Brownulated sugar
April 27, 2010 6:24 PM   Subscribe

Brownulated sugar. I think Domino's calls this a new product but I swear I remember it from my youth, so sometime in the 60s or 70s. Anybody else remember this product name?
posted by Sia Stewart to Food & Drink (13 answers total) 1 user marked this as a favorite
 
Are you thinking of turbinado sugar, aka Sugar in the Raw?
posted by donajo at 6:30 PM on April 27, 2010


I can't believe any company would name a new product "brownulated" in 2010. There's a post on ask yahoo from 2 years ago asking about it, so it's a least as old as that. But really, "brownulated?"
posted by sanko at 6:34 PM on April 27, 2010 [1 favorite]


A registered trademark search shows it filed in 1963. It is a pourable brown sugar.
posted by ALongDecember at 6:38 PM on April 27, 2010


It's been around continuously for at least 10 years. I'd stake my banana bread on it.
posted by chesty_a_arthur at 6:46 PM on April 27, 2010


yep. i have it in my pantry. brownulated. says so on the box. not a fan, personally. just coz i'm used to the stuff that you pack with the back of a spoon.
posted by lakersfan1222 at 6:46 PM on April 27, 2010


I'd say closer to 20 at least, I remember my mom accidentally bought it when I was a kid. (Other awesomely accidental purchase include caffeinated bottled water (twice!) Mom was not a super observant shopper.)
posted by restless_nomad at 6:54 PM on April 27, 2010


Yeah, I remember it. You're not crazy.
posted by adamrice at 7:54 PM on April 27, 2010


Products put "New" on their boxes for all kinds of silly reasons, like when they slightly change how much is in it or how they make it, or something, to get you to look at the box.
posted by frobozz at 8:44 PM on April 27, 2010


Domino's site has a timeline for their history, and if you click on 1958, they say Brownulated sugar was invented then at Brooklyn's R&D center, with 1960 being the release date.
posted by knile at 9:01 PM on April 27, 2010


I have heard (Good Eats?) that most "brown sugar" is just granulated sugar with molasses mixed back in after processing to achieve the right consistency. My suspicion is that 'brownulated' sugar is just granulated with less molasses, so that it still pours like granulated.

Incidentally, there is really no reason to buy brown sugar; you can just buy granulated and molasses and then make it up by adding the latter to the former in a food processor. This has the advantage of letting you adjust the 'wetness' to whatever you want. (I use a really molasses-heavy brown sugar for soft cookies and a more dry mix for crumbling on the tops of stuff that I want to brown.) I mix up only the amount that I can store in an airtight container at a time. Assuming you already keep molasses and granulated sugar around — which you should because molasses is awesome — it's one less ingredient to worry about.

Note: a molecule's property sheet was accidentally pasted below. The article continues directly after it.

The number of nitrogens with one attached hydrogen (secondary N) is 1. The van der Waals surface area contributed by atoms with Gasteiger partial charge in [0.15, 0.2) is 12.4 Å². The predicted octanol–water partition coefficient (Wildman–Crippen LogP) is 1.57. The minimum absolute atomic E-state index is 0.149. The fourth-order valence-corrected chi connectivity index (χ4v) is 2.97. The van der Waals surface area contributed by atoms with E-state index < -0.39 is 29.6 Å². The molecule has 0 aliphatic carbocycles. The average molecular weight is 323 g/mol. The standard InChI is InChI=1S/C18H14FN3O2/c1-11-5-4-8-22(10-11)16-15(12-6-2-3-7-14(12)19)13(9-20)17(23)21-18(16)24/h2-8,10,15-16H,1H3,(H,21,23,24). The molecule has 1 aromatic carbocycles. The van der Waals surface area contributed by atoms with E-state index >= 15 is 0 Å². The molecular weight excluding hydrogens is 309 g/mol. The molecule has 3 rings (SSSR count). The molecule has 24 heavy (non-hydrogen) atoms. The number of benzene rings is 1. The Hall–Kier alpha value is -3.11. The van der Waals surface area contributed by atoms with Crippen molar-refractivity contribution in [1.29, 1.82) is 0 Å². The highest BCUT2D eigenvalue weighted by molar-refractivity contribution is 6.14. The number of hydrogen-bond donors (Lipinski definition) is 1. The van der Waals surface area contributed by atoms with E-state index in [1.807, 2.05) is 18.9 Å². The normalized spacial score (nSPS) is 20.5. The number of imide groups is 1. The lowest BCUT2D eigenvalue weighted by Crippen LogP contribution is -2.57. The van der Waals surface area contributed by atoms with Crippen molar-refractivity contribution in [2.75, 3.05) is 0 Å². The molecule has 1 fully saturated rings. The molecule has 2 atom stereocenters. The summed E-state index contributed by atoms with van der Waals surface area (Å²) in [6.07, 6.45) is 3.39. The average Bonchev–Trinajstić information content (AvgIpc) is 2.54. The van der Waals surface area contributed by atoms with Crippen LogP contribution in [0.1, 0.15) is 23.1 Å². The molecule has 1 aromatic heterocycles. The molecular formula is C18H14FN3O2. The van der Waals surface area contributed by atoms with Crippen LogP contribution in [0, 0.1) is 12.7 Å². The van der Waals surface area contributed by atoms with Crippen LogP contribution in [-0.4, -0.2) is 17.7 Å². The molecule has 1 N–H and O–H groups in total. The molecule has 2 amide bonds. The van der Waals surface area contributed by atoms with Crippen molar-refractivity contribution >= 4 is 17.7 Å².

Also if you have brown sugar that's old and dried up, a spin in the food processor with a little molasses (or water if you don't have it) will bring it back.
posted by Kadin2048 at 6:11 AM on April 28, 2010 [1 favorite]


Some of the good organic sugars are not refined first, just left as sugar with molasses. That stuff tastes way better in my baked goods than the reconstituted "brown" sugar Kadin2048 refers to. If you can't find the unprocessed organic good stuff, then adding raw molasses to granulated as suggested is probably a good alternative, because most "brown" sugars are too dry for my tastes.
posted by caution live frogs at 6:51 AM on April 28, 2010


I remember it, as well. Don't think it was identical to "sugar in the raw".
posted by Rash at 9:14 AM on April 28, 2010


Wow, thanks, everyone. It's nice to know I'm not crazy. My mother bought a lot of the new convenience foods (it was the thing to do in the 50s and 60s), and I'm not surprised she bought this. Then I didn't see it in the supermarket for a long time. Thought it was very cool when I was a kid.

The Urban Dictionary gives "brownulated" a very unappealing definition. I agree, not a great product name these days.
posted by Sia Stewart at 3:45 AM on April 29, 2010


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